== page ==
I have to say that this part of the country is generally blessed with great model contests. There is only one place that was so poorly done that I'll not return.

Probably the biggest in this area is the one held each year in Indianapolis. Though the venue varies from time to time, this year's event was held back at a middle school they'd used several years ago, and a place I'd always liked.

As a preamble, I should mention that all the forms were available on their website or from various previous events. The categories were numerous and when bulging with entries, were split. No sweeps were allowed, for which they are to be applauded. Cost was $5 to get in and $1 a model, a quite reasonable fee that encourages participation. Registration was quick as I'd already filled in my forms prior to arriving. This club requires the participant's name to be included in the form that accompanies the model to the display table. One folds under the tab. As an on-going crusade, I believe that no personal information should accompany an entry in any manner where a judge could spy it. Many clubs have a very workable procedure where all personal info stays with the organizers and it doesn't seem to slow them down. I encourage Indianapolis to adopt these methods.

This year, the club had two huge rooms. One was solely for vendors and was the sort of set-up one often sees at a Regional. There were a huge number of vendors selling a staggering variety of wares from the expensive to the very cheap. Were I a modeler on a budget and seeking a lot of cheap kits, I'd scarf up on all the bargains provided. Likewise, were I seeking something esoteric, it could probably be found there. I had a specific number of purchases planned and was able to fulfill nearly all those on my list.

The display room was nearly as large as the vendor's room. The tables were on extensions so that they were away from small fingers. There was a great deal of room between tables so it was easy to get around. In between several aisles, the club had tables solely for entrants to place their carrying boxes so they could unload their models; the first time I've seen this done and a superb idea.  I did have some trouble finding categories as they were not set in numerical order, probably as a result of planning for categories being larger than others.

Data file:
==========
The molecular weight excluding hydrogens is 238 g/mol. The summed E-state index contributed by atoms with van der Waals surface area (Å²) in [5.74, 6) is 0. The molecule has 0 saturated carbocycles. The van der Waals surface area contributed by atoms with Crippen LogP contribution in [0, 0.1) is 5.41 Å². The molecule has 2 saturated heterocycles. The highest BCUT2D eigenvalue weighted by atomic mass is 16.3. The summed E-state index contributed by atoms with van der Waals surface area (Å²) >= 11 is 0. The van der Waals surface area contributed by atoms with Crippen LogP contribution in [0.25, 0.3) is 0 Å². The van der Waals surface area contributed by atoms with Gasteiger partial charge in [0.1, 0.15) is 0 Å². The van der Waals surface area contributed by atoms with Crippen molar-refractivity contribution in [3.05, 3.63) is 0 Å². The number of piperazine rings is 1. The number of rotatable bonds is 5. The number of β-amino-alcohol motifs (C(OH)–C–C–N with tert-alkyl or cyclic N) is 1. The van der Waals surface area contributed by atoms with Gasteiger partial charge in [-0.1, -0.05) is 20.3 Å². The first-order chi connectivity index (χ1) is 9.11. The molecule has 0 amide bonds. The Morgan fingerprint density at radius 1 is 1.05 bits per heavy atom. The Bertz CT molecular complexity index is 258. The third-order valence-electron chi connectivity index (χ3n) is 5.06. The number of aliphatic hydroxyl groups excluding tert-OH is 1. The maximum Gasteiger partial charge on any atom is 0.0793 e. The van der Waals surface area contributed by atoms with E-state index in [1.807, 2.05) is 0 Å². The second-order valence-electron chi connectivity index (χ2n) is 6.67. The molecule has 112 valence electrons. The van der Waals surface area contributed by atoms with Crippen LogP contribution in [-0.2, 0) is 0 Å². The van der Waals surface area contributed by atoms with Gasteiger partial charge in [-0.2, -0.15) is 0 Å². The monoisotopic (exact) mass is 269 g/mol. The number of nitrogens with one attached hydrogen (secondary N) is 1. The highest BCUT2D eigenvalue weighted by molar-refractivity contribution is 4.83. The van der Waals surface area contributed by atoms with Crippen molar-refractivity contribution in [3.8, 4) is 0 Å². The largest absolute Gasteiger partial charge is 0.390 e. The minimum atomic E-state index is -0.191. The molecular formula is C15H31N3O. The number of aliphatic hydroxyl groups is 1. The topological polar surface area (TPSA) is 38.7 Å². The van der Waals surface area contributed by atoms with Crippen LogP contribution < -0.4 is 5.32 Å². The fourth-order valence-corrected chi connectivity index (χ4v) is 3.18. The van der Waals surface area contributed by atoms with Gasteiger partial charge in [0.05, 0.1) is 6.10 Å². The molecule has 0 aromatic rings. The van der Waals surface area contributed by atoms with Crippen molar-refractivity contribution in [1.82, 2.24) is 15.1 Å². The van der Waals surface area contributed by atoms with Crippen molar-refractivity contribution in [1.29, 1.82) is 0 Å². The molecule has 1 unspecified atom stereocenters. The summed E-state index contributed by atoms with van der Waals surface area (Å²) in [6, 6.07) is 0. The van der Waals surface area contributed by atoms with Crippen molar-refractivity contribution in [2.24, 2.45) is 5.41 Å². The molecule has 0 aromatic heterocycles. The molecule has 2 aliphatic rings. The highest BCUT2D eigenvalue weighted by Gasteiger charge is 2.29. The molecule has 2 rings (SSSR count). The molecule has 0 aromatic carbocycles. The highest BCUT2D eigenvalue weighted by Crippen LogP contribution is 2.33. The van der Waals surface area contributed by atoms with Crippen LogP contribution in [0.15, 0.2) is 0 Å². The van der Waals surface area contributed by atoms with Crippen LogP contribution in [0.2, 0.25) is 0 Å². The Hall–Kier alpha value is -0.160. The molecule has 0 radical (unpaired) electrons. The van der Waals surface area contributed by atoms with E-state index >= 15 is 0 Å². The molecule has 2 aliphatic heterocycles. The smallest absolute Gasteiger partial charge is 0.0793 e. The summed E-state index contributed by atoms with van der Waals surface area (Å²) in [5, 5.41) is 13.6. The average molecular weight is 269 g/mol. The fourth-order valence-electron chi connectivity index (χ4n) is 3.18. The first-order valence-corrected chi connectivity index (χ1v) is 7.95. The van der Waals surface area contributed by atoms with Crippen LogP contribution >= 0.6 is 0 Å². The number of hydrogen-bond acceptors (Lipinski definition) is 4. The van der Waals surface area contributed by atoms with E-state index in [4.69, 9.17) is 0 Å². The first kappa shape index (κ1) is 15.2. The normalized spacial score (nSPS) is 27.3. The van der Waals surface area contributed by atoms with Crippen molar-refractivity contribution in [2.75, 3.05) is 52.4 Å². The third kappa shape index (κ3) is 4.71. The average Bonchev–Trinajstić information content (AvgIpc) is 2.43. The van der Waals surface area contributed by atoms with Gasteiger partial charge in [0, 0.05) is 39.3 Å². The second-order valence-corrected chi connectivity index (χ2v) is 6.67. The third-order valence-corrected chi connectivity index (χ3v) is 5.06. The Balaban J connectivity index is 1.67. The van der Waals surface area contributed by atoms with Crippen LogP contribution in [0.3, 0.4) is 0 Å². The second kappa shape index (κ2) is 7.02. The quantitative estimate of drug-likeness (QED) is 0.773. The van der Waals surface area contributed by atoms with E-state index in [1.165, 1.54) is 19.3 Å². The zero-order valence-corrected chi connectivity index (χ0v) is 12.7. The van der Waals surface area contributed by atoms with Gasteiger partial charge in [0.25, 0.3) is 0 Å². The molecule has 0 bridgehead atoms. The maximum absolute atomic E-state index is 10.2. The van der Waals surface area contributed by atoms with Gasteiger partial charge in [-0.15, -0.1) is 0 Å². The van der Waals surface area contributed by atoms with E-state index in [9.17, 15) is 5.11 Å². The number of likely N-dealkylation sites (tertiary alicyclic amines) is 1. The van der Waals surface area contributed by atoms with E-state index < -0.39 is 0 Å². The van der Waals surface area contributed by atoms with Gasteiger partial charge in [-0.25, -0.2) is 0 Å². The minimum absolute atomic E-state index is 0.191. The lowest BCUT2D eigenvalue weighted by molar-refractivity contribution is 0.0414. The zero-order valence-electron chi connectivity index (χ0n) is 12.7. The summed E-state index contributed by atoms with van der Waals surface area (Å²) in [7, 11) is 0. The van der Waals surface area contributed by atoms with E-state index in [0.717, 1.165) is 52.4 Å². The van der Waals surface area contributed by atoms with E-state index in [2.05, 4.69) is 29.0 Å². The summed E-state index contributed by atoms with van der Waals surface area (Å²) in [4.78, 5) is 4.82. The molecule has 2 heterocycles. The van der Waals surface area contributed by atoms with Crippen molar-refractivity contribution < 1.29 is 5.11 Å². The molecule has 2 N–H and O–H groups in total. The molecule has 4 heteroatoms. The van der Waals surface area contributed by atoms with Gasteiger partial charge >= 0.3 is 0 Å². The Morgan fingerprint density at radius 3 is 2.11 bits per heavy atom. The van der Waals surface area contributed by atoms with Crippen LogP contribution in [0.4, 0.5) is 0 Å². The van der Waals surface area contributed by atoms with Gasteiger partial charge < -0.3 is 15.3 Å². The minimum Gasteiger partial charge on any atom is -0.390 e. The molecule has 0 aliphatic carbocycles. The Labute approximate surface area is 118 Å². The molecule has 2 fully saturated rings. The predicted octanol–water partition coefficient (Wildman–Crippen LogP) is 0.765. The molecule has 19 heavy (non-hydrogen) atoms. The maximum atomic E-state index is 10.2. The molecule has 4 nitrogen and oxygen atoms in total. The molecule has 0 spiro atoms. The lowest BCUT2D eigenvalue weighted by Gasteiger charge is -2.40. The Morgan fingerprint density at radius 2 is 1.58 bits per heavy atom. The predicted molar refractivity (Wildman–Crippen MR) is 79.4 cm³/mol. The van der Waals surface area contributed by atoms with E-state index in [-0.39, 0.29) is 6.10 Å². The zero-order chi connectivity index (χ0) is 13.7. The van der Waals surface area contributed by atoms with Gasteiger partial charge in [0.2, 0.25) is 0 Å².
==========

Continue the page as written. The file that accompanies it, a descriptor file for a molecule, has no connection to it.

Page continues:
Refreshments were provided, but not allowed in either vendor or display room. These were sold by the school and a mite pricey. An 8 oz cup full of ice with some soda in it was $1.50. Basketball game food was also sold. I had difficulty finding a place to sit down as the day wore on (as much due to the crowds as any), so spent the entire day there on my feet.

For lunch, there were many restaurants nearby so when the judging started at 1:30 (and the club did put out a call for volunteers to judge), I was able to finally sit down for a nice lunch.

Judging was over at around 4-4:30 with the second, third, and 'honorable mention' awards placed with the models. Only the first place and 'best of' awards were announced, making for a pleasantly quick awards ceremony. The awards themselves are nicely done plaques, a big improvement over the plastic slabs they used to provide.

I'm not sure how many models were on the tables, but I'd have to say between 500 and 600, though I'm sure I'll get a more accurate tally once this article is read! It was pleasing to see all the junior entries and I loved all the incredible automotive entries. I was equally delighted to see a raft of racing planes in the mix as well.

We were back on the road by 5 PM Indy time and arrived home tired, but pleased with the event as every one in our club took an award of some sort.

Overall, this has to be one of the best events of the year. It is relatively close, offers great competition, and an excellent vendor selection. If you are within 300 miles of the place, I encourage you to visit next year.

Scott Van Aken